Electrochemical Corrosion Test
Definition - What does Electrochemical Corrosion Test mean?
Electrochemical corrosion tests assess the state of corrosion in a concrete or metal element. Based on electrochemical theory, electrochemical corrosion testing characterizes corrosion damage and, where possible, estimates corrosion rates.
Electrochemical corrosion tests are used to determine:
- Corrosion rates (Tafel plot)
- Active/passive characteristics for a specific sample/solution system
- Passivation rates
- Anodic and cathodic protection
- Analysis of finished medical devices for pitting and crevice corrosion susceptibility
- Comparison of raw materials (screening) for corrosion characteristics
- Evaluating effects of passivation or surface modifications on corrosive behavior
- Evaluating/comparing processing effects on corrosion properties
- Evaluating bimetal combinations for galvanic corrosion behavior
Corrosionpedia explains Electrochemical Corrosion Test
Electrochemical corrosion testing measures and/or controls the potential and current of oxidation/reduction reactions. Several types of experiments are possible by manipulating and measuring these two variables. Most experiments impose a potential on the working electrode and measure the resulting current.
For example, corrosion of steel embedded in concrete is an electrochemical process that involves the formation of an electrical circuit between areas of active corrosion (anodes) and passive areas (cathodes). Information about the extent of corrosion activity can be developed from electrochemical testing of the concrete and reinforcing steel. Corrosion testing typically includes measurements on both the reinforcing steel and concrete and is most commonly used to assess uncoated, bonded reinforcing steel.
Electrochemical tests can directly amplify the impact of corrosion processes. This is because all electrochemical tests use some fundamental model of the electrode kinetics associated with corrosion processes to quantify corrosion rates. The amplification of the electrical signals generated during these tests permits very precise and sensitive measurements to be carried out.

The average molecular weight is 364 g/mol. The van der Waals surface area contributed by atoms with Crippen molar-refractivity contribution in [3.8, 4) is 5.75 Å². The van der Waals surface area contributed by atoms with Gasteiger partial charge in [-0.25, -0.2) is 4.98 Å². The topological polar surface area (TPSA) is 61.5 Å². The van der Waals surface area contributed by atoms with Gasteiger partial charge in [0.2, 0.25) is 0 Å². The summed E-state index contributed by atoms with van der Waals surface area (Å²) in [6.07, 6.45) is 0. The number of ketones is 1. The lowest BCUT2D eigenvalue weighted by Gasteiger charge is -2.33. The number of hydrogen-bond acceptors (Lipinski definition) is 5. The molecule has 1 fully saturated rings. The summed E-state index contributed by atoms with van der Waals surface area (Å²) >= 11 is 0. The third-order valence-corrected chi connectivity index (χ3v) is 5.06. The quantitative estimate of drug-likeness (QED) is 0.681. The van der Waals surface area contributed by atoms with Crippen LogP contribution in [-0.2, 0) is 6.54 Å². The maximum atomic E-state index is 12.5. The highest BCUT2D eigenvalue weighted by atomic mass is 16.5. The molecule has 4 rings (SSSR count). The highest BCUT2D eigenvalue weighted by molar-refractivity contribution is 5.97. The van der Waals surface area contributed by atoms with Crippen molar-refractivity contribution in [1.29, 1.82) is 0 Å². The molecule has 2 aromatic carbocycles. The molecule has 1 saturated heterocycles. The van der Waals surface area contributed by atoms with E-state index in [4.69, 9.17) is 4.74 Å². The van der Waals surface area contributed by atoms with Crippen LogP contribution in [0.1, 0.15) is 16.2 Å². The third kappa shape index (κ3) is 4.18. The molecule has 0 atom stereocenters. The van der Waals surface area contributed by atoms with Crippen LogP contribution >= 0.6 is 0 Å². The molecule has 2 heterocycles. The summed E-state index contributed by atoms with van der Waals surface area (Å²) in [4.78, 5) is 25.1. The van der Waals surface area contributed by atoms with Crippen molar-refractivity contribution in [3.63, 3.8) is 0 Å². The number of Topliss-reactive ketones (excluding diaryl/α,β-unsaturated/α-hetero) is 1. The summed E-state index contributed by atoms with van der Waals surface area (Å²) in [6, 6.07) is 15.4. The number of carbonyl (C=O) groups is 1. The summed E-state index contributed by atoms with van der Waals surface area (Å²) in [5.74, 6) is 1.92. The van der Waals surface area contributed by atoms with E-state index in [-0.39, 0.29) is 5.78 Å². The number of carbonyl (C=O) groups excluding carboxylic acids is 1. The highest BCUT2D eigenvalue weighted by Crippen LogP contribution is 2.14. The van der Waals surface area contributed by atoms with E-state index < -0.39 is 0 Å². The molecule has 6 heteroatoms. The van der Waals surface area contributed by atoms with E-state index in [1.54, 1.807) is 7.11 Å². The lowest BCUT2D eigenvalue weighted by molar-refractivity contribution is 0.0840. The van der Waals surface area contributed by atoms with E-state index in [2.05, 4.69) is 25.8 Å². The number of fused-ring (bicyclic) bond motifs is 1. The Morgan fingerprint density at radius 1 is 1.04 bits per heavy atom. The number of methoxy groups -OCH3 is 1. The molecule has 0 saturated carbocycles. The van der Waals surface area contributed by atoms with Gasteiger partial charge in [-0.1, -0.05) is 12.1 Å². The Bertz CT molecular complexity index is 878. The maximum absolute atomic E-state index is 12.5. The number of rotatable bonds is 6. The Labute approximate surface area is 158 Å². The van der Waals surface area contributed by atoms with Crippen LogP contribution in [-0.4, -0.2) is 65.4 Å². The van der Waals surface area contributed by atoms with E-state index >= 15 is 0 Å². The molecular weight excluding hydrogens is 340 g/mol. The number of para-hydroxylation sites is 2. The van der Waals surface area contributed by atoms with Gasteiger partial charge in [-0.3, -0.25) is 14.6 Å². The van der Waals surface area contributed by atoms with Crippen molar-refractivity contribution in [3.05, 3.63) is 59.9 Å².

There are two basic methods of electrochemical measurement:
- Applying external current to generate electrochemical data away from the free corrosion potential. These tests generally explore the relationship between electrochemical potential and current.
- Electrochemical measurements at the free corrosion potential, without the application of an external current.
Electrochemical corrosion tests include the following techniques:
- Linear polarization resistance (LPR) measurements
- Potentiodynamic polarization curves
- Electrochemical potentiokinetic reactivation (EPR) measurements for intergranular corrosion
- Current vs time curves (at a given potential)
- Electrochemical impedance spectroscopy (EIS)
- Harmonic analysis
- Electrochemical noise (EN) measurements
Samples for electrochemical corrosion testing must utilize electrical conductors and must be small enough to fit in the polarization cell. Components can be tested as a whole or as a smaller section. Metal coupons are specially prepared for some tests.